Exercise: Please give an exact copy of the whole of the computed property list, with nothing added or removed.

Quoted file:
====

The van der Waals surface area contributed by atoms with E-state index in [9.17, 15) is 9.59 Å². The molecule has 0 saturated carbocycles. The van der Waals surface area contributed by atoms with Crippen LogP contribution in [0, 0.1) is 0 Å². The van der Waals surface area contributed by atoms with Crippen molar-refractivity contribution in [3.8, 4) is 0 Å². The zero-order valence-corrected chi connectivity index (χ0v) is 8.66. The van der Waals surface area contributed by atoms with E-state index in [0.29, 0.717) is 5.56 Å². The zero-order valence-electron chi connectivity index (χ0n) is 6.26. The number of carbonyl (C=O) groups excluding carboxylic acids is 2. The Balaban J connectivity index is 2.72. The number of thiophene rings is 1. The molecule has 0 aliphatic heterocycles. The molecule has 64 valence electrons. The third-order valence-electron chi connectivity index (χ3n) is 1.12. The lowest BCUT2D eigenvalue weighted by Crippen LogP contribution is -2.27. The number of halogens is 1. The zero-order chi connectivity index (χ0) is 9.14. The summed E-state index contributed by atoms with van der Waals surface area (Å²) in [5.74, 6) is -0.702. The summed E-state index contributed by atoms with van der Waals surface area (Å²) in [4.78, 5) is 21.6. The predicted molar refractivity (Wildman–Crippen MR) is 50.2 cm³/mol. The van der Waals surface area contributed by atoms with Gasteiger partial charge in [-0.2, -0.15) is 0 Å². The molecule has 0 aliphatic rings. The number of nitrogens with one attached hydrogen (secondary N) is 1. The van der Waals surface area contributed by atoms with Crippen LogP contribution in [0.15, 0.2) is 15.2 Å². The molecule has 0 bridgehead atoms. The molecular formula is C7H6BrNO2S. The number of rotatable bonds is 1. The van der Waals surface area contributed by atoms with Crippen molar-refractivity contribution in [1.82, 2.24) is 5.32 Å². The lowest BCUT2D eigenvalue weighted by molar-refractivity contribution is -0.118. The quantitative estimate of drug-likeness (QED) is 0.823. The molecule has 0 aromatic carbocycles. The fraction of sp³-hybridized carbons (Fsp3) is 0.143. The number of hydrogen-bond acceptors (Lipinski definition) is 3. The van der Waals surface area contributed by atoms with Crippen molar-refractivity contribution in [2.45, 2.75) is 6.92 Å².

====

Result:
The van der Waals surface area contributed by atoms with E-state index in [9.17, 15) is 9.59 Å². The molecule has 0 saturated carbocycles. The van der Waals surface area contributed by atoms with Crippen LogP contribution in [0, 0.1) is 0 Å². The van der Waals surface area contributed by atoms with Crippen molar-refractivity contribution in [3.8, 4) is 0 Å². The zero-order valence-corrected chi connectivity index (χ0v) is 8.66. The van der Waals surface area contributed by atoms with E-state index in [0.29, 0.717) is 5.56 Å². The zero-order valence-electron chi connectivity index (χ0n) is 6.26. The number of carbonyl (C=O) groups excluding carboxylic acids is 2. The Balaban J connectivity index is 2.72. The number of thiophene rings is 1. The molecule has 0 aliphatic heterocycles. The molecule has 64 valence electrons. The third-order valence-electron chi connectivity index (χ3n) is 1.12. The lowest BCUT2D eigenvalue weighted by Crippen LogP contribution is -2.27. The number of halogens is 1. The zero-order chi connectivity index (χ0) is 9.14. The summed E-state index contributed by atoms with van der Waals surface area (Å²) in [5.74, 6) is -0.702. The summed E-state index contributed by atoms with van der Waals surface area (Å²) in [4.78, 5) is 21.6. The predicted molar refractivity (Wildman–Crippen MR) is 50.2 cm³/mol. The van der Waals surface area contributed by atoms with Gasteiger partial charge in [-0.2, -0.15) is 0 Å². The molecule has 0 aliphatic rings. The number of nitrogens with one attached hydrogen (secondary N) is 1. The van der Waals surface area contributed by atoms with Crippen LogP contribution in [0.15, 0.2) is 15.2 Å². The molecule has 0 bridgehead atoms. The molecular formula is C7H6BrNO2S. The number of rotatable bonds is 1. The van der Waals surface area contributed by atoms with Crippen molar-refractivity contribution in [1.82, 2.24) is 5.32 Å². The lowest BCUT2D eigenvalue weighted by molar-refractivity contribution is -0.118. The quantitative estimate of drug-likeness (QED) is 0.823. The molecule has 0 aromatic carbocycles. The fraction of sp³-hybridized carbons (Fsp3) is 0.143. The number of hydrogen-bond acceptors (Lipinski definition) is 3. The van der Waals surface area contributed by atoms with Crippen molar-refractivity contribution in [2.45, 2.75) is 6.92 Å².